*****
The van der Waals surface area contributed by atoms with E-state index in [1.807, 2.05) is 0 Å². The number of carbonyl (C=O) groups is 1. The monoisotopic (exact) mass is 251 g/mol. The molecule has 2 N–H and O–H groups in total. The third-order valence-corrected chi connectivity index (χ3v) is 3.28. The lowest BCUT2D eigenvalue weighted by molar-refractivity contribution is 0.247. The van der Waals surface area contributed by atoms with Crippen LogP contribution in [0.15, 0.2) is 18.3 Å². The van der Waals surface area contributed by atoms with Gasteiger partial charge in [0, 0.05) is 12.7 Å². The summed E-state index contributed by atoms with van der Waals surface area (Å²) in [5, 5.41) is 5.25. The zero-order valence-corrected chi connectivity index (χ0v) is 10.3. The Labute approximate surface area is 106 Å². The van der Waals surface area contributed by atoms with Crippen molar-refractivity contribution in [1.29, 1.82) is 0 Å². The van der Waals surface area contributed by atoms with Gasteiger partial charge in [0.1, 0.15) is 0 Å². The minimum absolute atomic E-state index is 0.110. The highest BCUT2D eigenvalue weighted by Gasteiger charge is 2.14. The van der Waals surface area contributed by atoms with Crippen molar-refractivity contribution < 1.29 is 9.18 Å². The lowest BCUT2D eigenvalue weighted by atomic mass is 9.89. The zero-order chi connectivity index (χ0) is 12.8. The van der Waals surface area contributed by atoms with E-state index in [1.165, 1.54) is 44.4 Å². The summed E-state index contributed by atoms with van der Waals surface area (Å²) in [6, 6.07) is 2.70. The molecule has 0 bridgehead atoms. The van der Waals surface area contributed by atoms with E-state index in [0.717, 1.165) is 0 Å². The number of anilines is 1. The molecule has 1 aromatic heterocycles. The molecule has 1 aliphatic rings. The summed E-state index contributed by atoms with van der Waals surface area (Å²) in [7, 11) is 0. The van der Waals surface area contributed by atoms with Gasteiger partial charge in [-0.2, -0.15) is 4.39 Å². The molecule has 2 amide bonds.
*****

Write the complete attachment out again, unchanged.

The van der Waals surface area contributed by atoms with E-state index in [1.807, 2.05) is 0 Å². The number of carbonyl (C=O) groups is 1. The monoisotopic (exact) mass is 251 g/mol. The molecule has 2 N–H and O–H groups in total. The third-order valence-corrected chi connectivity index (χ3v) is 3.28. The lowest BCUT2D eigenvalue weighted by molar-refractivity contribution is 0.247. The van der Waals surface area contributed by atoms with Crippen LogP contribution in [0.15, 0.2) is 18.3 Å². The van der Waals surface area contributed by atoms with Gasteiger partial charge in [0, 0.05) is 12.7 Å². The summed E-state index contributed by atoms with van der Waals surface area (Å²) in [5, 5.41) is 5.25. The zero-order valence-corrected chi connectivity index (χ0v) is 10.3. The Labute approximate surface area is 106 Å². The van der Waals surface area contributed by atoms with Crippen molar-refractivity contribution in [1.29, 1.82) is 0 Å². The van der Waals surface area contributed by atoms with Gasteiger partial charge in [0.1, 0.15) is 0 Å². The minimum absolute atomic E-state index is 0.110. The highest BCUT2D eigenvalue weighted by Gasteiger charge is 2.14. The van der Waals surface area contributed by atoms with Crippen molar-refractivity contribution < 1.29 is 9.18 Å². The lowest BCUT2D eigenvalue weighted by atomic mass is 9.89. The zero-order chi connectivity index (χ0) is 12.8. The van der Waals surface area contributed by atoms with E-state index in [1.165, 1.54) is 44.4 Å². The summed E-state index contributed by atoms with van der Waals surface area (Å²) in [6, 6.07) is 2.70. The molecule has 0 bridgehead atoms. The van der Waals surface area contributed by atoms with E-state index in [0.717, 1.165) is 0 Å². The number of anilines is 1. The molecule has 1 aromatic heterocycles. The molecule has 1 aliphatic rings. The summed E-state index contributed by atoms with van der Waals surface area (Å²) in [7, 11) is 0. The van der Waals surface area contributed by atoms with Gasteiger partial charge in [-0.2, -0.15) is 4.39 Å². The molecule has 2 amide bonds.